Glarren sat beside Faultner, his mass taking up considerable space on the bench. Now that the group was here, business could finally begin. Brill reached into his cloak, and produced two rolled up sheets of parchment.

“Apologies for the delay, Faultner my good man” said Brill, with his typical laidback manner. “Something came up; or rather a few things came up, if you catch my meaning.”

Tisza seemed to tsk at that, at which Brill’s looks turned sheepish. Brill could resist anything it seemed, except temptation. Faultner supposed it had been Tisza who had had to drag him to this meeting, from where He could only guess.

“We don’t need to do small talk tonight Brill, we all know why we’re here” Faultner said bluntly. “You’ve got the maps, I assume, unless those things are just for show?”

Brill undid the binding on the two sheets, and swiftly laid them out on the table. Sure enough, they were the promised maps of the Ismail family bank. The first was of the main area, the public concourse, staff office, and so on. The second, and most vital, was one of the inner workings of the bank, the basement, and of course, the great vault.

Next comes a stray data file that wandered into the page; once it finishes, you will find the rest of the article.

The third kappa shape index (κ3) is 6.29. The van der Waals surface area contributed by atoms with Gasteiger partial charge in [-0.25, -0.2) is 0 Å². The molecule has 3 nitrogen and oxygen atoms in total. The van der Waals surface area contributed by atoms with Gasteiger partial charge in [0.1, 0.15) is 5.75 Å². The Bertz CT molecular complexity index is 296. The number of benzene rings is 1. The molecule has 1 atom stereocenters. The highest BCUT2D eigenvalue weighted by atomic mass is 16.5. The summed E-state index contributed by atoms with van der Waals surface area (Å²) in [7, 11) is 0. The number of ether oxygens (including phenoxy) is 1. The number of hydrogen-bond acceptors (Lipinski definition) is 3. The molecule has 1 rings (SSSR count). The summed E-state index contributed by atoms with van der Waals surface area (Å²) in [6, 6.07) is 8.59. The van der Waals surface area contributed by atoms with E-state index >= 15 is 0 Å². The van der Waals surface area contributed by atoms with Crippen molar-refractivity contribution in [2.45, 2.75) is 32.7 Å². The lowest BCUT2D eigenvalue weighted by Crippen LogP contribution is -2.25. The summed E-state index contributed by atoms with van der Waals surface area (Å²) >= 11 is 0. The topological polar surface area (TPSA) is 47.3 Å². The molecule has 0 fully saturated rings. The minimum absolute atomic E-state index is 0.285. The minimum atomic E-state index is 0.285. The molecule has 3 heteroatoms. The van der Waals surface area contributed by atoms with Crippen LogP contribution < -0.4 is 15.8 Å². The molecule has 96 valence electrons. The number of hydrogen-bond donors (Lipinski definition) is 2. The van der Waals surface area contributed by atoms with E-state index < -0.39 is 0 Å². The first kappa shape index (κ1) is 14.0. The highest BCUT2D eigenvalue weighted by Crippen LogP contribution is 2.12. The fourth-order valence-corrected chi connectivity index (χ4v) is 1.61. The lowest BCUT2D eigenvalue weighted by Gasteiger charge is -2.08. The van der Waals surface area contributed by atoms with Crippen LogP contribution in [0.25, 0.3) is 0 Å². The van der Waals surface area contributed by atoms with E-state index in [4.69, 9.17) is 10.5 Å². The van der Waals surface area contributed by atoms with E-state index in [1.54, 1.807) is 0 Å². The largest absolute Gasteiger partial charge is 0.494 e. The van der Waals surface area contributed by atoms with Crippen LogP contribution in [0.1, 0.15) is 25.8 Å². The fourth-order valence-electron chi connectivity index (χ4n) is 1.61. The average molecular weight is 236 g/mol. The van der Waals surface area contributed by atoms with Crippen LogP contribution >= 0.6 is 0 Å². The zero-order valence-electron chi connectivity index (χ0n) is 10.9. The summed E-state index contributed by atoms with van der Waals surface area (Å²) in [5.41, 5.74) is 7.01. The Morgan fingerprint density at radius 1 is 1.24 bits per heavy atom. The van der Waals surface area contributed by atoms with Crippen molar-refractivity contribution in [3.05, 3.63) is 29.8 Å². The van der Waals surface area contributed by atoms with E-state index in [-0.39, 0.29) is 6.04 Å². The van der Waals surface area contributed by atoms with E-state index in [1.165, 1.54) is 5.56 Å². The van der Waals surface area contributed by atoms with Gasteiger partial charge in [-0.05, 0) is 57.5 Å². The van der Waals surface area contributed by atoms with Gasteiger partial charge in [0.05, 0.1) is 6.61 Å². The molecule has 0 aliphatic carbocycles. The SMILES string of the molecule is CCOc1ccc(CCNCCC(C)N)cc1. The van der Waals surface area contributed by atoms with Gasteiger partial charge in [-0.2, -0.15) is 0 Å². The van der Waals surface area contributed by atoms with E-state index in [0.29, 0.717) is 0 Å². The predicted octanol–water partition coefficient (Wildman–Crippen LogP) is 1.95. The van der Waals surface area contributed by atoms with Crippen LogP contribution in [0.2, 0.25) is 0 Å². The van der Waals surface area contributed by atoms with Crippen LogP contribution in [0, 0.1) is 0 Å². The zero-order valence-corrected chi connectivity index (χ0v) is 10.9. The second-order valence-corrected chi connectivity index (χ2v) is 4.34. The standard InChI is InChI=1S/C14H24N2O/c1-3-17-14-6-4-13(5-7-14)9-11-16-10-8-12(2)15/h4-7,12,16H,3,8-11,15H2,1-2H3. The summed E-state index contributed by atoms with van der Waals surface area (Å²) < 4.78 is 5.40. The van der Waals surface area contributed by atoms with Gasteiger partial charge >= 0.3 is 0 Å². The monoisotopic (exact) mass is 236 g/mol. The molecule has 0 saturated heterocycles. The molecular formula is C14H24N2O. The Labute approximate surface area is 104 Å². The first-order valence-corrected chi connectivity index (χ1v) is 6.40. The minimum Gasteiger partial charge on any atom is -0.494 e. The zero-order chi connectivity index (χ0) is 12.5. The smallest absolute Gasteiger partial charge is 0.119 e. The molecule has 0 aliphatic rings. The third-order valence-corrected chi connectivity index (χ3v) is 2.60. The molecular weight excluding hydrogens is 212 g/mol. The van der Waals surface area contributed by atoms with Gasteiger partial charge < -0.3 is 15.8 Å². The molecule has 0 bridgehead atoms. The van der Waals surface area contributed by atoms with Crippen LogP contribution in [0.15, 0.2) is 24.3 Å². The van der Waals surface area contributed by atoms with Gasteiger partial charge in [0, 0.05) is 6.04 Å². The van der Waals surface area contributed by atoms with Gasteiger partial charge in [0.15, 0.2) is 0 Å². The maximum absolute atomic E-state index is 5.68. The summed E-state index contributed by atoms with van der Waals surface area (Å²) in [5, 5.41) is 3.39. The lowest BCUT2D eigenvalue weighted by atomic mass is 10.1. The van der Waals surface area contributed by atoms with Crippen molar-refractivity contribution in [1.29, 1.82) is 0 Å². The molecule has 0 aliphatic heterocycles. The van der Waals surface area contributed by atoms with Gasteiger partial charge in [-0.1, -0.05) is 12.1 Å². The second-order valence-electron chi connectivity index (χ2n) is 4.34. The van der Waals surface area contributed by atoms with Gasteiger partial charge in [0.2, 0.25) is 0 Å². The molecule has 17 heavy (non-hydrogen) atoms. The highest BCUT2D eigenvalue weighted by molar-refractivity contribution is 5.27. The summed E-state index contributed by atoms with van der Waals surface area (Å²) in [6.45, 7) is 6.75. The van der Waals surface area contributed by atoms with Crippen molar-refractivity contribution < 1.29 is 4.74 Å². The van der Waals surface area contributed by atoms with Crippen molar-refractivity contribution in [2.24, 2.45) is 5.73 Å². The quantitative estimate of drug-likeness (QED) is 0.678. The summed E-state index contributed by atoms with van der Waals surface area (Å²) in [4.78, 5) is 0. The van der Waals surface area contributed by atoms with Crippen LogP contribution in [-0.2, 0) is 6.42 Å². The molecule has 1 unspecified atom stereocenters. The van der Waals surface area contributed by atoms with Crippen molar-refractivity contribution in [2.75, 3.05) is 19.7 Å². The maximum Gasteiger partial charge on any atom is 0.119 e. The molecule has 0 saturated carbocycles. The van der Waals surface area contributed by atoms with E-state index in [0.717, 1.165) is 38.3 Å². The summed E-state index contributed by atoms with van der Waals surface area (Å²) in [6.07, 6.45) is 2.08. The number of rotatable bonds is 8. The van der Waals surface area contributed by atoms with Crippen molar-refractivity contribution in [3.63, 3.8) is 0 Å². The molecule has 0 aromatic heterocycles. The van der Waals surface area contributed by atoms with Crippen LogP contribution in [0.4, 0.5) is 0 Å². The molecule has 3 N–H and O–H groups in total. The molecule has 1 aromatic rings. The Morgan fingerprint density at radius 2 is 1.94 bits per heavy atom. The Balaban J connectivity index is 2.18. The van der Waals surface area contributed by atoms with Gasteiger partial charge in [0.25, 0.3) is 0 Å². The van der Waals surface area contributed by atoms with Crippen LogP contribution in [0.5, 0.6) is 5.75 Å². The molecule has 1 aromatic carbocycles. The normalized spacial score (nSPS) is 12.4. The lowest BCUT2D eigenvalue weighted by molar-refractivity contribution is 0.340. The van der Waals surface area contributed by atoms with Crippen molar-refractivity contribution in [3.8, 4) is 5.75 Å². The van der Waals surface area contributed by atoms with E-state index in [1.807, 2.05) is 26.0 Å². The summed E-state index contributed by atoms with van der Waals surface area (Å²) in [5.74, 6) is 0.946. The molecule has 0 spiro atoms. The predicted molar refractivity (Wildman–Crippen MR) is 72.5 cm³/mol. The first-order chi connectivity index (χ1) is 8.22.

“Now then”, said Brill, his tone becoming more business-like, his finger pointing downward at the maps. “This is the last time we will go over this plan. I’m sure you all don’t really need reminding, but for the sake of my nerves, we’ll have one final look before tomorrow.”

“Well get on with it then Brill, I’m getting bored here” Glarren growled. He was not a patient man, as Brill had found out to his cost.

“Of course, you’re quite right Glarren. We want to take every bit of coin in this bank, and that means what they’ve got behind the front desk as well as what’s in the vault. We meet up in the alley behind The Hall of Stars at the ten o’ clock bell. From there we head towards the bankers quarter, keeping to the back streets. It should take us about an hour to get to the square outside the bank.”